LONDON, Great Britain -- Barbora Strycova of the Czech Republic pulled off a scintillating comeback victory over No.21 seed Elise Mertens of Belgium, fighting back from a 6-4, 5-2 deficit to collect a 4-6, 7-5, 6-2 victory and move into the quarterfinals of Wimbledon for the second time in her career.
"I was nearly out," Strycova said in her post-match press conference. "I managed to pull it through. It feels great."
"This is my 17th Wimbledon, so I just said to myself, 'Okay, I'll try to enjoy every single moment on the court, and every match I play and every match I win, it's a bonus for me,'" the Czech veteran stated. "So I'm looking at it this way, and it really helps me not to put so much pressure on myself. I enjoy it even."
The 33-year-old Czech needed two hours and 21 minutes to execute the turnaround, leveling her head-to-head record against Mertens at 1-1. Strycova came back from the brink of defeat to claim revenge over Mertens, who had knocked the veteran out of last year’s US Open in the third round.
Strycova returns to the elite eight at Wimbledon five years after her heretofore lone Grand Slam quarterfinal appearance, when she reached the 2014 Wimbledon quarterfinals before falling to compatriot and eventual champion Petra Kvitova. The forward-thinking Czech won 30 of 39 points when she ventured to the net.
"I am approaching the quarterfinals a little bit different [than 2014]," said Strycova. "I was so excited there. So I'm very happy now, but I know that I have to keep focused still and save some energy, because I also have doubles. I'm happy, but I'm still in the draw and I want to go as far as I can."
Mertens, who picked up the biggest title of her career in February by beating Simona Halep in the Doha final, had a chance to reach her second Grand Slam quarterfinal, having also made it all the way to the semifinals of the Australian Open in 2018. But Mertens won only half of her first-service points and was broken six times, while converting just four of her 10 break points.
In the quarterfinals, Strycova will face British home hope Johanna Konta, after the No.19 seed overcame two-time Wimbledon champion and No.6 seed Petra Kvitova on Centre Court later on Monday. Strycova won their only previous meeting, in two close sets on the hardcourts of Tokyo in 2017.
"[The atmosphere] will be against me," said Strycova, looking forward to a clash with Konta. "But I really don't mind. I like these kind of matches and playing on big courts. That's why I train for it. That's why I am here. I will try to enjoy myself."
Strycova used her guile to garner the first significant lead of the match, carving her way to a service break for 3-2 with dropshots, angles, and a wicked forehand passing winner on break point. Mertens, however, quickly struck back, using tremendous defense to extend points before finding down-the-line winners to earn a break of her own and level the first set at 3-3.
Mertens blasted through her next two service games, winning eight of nine points within them, to stay ahead at 5-4. Mertens then got her chance to pull off a one-set lead after errors by Strycova gave the Belgian double set point. On the second of two, Strycova unexpectedly punched an errant backhand volley into the net, and Mertens collected the opening frame.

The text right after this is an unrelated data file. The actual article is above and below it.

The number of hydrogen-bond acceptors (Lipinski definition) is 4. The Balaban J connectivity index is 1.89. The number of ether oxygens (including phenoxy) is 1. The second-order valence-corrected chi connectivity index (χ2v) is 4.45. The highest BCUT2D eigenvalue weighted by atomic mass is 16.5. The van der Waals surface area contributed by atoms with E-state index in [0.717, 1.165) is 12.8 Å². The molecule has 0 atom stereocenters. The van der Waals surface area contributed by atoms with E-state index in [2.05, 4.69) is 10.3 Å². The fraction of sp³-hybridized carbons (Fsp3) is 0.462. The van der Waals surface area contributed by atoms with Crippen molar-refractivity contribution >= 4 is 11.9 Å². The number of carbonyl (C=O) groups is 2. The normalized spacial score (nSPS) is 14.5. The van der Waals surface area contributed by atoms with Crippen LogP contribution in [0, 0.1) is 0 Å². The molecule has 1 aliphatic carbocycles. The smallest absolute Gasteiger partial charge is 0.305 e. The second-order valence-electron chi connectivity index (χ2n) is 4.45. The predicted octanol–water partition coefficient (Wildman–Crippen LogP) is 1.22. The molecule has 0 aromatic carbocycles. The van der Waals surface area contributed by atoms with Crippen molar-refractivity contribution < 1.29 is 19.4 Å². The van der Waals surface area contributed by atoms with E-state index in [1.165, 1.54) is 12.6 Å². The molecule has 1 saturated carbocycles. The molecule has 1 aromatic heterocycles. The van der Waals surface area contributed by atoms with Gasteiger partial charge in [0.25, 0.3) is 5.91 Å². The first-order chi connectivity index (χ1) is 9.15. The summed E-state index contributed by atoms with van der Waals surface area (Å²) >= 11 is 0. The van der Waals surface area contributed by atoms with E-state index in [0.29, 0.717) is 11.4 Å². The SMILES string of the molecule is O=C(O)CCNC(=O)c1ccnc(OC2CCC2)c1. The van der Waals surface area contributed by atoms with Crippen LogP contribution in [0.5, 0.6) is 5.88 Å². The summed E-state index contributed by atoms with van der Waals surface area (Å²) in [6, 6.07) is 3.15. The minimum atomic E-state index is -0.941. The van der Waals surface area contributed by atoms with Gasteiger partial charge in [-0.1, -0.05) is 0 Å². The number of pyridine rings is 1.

The Belgian seemed to be easing to victory when she earned a 4-2 lead in the second set after a beautiful backhand passing winner on break point. Strycova, though, held for 5-3 at love, forcing Mertens to close out the match on her own serve. Suddenly, Mertens faltered, firing errors and allowing Strycova to pull back on serve at 5-4 after a quick service break.
Strycova grabbed her lifeline with gusto, and her vaunted volleys became even more pristine, as she held for 5-5. The Czech kept up her aggressive play, and charged to the net en route to another break of Mertens, and a chance to serve out the set. Strycova kept punching her volleys with aplomb, and used one more to win a fifth straight game, and had the second set in hand.
"I closed myself [off]," Strycova said, about her attitude during her second-set comeback. "I didn't really focus on my team. I felt like there is no one on the court. Just me and the ball," she said with a smile.
An enthused Strycova continued to play brilliantly in the forecourt in the decider, and she broke Mertens twice in succession to open the final set, punctuating her 3-0 lead with a backhand volley winner.
Mertens took an off-court medical time-out after that game, but upon the Belgian's return, Strycova kept rolling, holding with ease to polish off a ninth straight game and reach 4-0. Mertens finally held to get on the board at 4-1, but continued to have the trainer work on her back during the remainder of the final set.
Strycova remained steely for the rest of the clash, with only a slight hiccup as she fell behind 0-30 while serving for the match at 5-2. But the Czech used great serves to extricate herself from that predicament and reach her first match point at 40-30. There, Strycova ended a rally with a backhand dropshot winner, and she collapsed to the ground in joy after earning the comeback win.